The early Ottoman Empire was home to a dizzying array of Islamic holy men, wandering dervishes, strange renunciants, and other figures whose practices and identities were often quite different from the expectations of ‘proper’ Sunni behavior and belief. This diversity had deep roots in medieval Anatolia and beyond, and would undergo many interesting and complex permutations during the early modern period, with traces of the diverse and sometimes rather wild milieu of the late medieval world remaining down to the present. The following story is taken from the extensive menâkıb (hagiography) dealing with Otman Baba (d. 1478-9), written by Otman Baba’s disciple Küçük Abdâl in 1483. Otman Baba was a saint and leader of a radical dervish group known as the Abdâl-i Rûm, who, like many such groups, combined socially rejectionist practices with an itinerant lifestyle. In Otman Baba’s case, he seems to have ranged among the nomadic and semi-nomadic peoples of Anatolia and especially the Balkans for much of his life, being buried after his death in the village of Teketo in what is now Bulgaria. His tomb, pictured below, was built during the first decade of the sixteenth century under the auspices of Sultan Bayezid II- hence the distinctively ‘classical’ Ottoman style- and remains a site of pilgrimage, despite a twentieth century interval under Communism in which it was converted into a museum.

In this story, Otman Baba encounters herdsmen on the Black Sea coast west of Constantinople, and after initially being mistaken as a possible fugitive (perhaps fleeing punishment for a crime?), one of the young men, ‘whose heart was open to heaven,’ recognizes him to be a saint, and Otman Baba takes up temporary residence with them. The story exemplifies Otman Baba’s relationships with, and veneration by, the rural populations scattered across Anatolia and the Balkans- people he and his followers seems to have deliberately sought out instead of city dwellers.

Then that Source of Sainthood (kân-i vilâyet, i.e. Otman Baba) abandoned that place [a hill near Constantinople] and struck out by himself along the shore of the [Black] Sea, to a place called Terkoz [mod. Terkos]. In this locale there were some young men (birkaç yiǧit) grazing their horses in the meadow, spending the days and nights there. The Source of Sainthood, being manifest (zahir olup) there, approached these men. When they saw the saintly leader they said to one another, ‘Who is this who has come, is he a fugitive (kaçgun)?’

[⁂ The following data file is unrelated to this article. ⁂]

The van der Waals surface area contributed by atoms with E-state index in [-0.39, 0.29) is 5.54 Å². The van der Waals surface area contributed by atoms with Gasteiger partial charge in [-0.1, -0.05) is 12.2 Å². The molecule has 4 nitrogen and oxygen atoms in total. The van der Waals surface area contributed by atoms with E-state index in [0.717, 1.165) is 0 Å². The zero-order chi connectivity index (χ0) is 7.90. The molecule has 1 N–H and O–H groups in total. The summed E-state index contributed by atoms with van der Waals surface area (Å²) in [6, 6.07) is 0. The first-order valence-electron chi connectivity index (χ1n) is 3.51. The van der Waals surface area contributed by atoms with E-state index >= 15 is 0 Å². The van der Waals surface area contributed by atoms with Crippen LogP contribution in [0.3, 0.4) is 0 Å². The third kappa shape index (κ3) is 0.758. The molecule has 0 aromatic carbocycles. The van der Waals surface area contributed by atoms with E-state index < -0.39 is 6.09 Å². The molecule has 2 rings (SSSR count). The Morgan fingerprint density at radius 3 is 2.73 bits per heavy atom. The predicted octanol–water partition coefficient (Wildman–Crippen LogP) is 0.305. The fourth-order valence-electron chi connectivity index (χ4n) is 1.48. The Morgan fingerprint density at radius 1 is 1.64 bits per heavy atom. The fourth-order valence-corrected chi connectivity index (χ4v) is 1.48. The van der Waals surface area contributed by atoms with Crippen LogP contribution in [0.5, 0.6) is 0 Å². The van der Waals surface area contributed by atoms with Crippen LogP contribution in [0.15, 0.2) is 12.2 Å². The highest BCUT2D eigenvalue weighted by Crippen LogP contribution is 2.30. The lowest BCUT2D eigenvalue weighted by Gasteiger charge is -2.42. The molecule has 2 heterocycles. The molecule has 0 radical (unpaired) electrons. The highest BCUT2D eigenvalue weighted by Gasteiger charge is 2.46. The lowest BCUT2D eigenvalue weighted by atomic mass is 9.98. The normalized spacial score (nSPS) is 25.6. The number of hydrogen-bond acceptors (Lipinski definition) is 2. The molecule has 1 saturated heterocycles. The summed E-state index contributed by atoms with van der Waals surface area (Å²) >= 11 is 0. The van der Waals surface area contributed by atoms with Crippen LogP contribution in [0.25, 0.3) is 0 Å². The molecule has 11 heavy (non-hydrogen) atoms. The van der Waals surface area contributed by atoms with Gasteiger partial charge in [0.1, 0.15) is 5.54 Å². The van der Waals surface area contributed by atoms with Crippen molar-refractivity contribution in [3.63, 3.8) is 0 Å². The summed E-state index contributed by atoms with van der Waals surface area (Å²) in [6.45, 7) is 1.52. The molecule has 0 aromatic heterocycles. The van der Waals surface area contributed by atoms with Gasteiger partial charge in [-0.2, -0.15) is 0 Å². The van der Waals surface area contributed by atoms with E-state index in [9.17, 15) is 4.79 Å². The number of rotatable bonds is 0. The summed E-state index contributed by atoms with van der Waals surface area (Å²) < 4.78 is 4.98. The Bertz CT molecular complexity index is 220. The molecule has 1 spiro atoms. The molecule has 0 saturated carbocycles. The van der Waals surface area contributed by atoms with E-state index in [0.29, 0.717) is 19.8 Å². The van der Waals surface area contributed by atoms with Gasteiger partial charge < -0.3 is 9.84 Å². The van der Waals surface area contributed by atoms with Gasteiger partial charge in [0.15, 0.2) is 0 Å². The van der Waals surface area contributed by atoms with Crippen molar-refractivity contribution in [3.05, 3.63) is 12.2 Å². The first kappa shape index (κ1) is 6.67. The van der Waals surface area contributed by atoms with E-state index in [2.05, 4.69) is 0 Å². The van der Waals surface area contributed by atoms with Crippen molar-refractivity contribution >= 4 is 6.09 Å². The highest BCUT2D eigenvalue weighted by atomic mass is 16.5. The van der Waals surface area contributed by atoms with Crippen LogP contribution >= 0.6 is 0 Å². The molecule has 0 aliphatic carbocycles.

However there was one among them whose heart was open to heaven, who said, ‘Do not be unjust! This one who has come is a saint (er)! Do you not see his awe and might?’ Saying so he went towards him, and took the hand of the Source of Sainthood and kissed it, then invited him to his house, hosting and entertaining him and saying, ‘From whence did you come O sun of the two worlds?’ He answered, ‘I came in the wake of Arık Çobanı [‘stream shepherd’], coming to the shore of this sea.’ The young man replied, ‘What man can travel the sea without a ship?’ He said, ‘This visible sea does not rise up to the heel of Arık Çobanı.’

It is so, and there is no veil covering sainthood. The world is like a ring on the finger of the saints (evliyâ). This Arık Çobanı that the Source of Sainthood referred to is Koyun Baba of Osmancık [on the Anatolian Black Sea coast], the locus of the manifestation of sainthood. Then the Source of Sainthood stayed with them for some days. One morning upon rising the Source of Sainthood said to the young man, ‘Get up, brother, wolves want to eat your horse!’ So in that moment the young man arose and, not seeing his horse among the other horses, climbed a hill and saw that a group of wolves had taken hold of his horse in their midst, but in that moment, with a sudden jerk, his horse was lifted up away from the wolves [to safety]! Prostrating himself in thanks he made heartfelt supplication to the Source of Sainthood and knew that this Source of Sainthood was the inner secret of the two worlds!

Küçük Abdâl, Vilâyetnâme-i şâhi Göʼçek Abdal, edited by Turgut Koca, and Murat Açış ([Turkey]: [Bektaşi Kültür Derneği], 2002), 28-29. Translated by Jonathan Parkes Allen, 2018.

Otman Baba’s tomb, built in the early 16th century, in the village of Teketo, modern Bulgaria (source)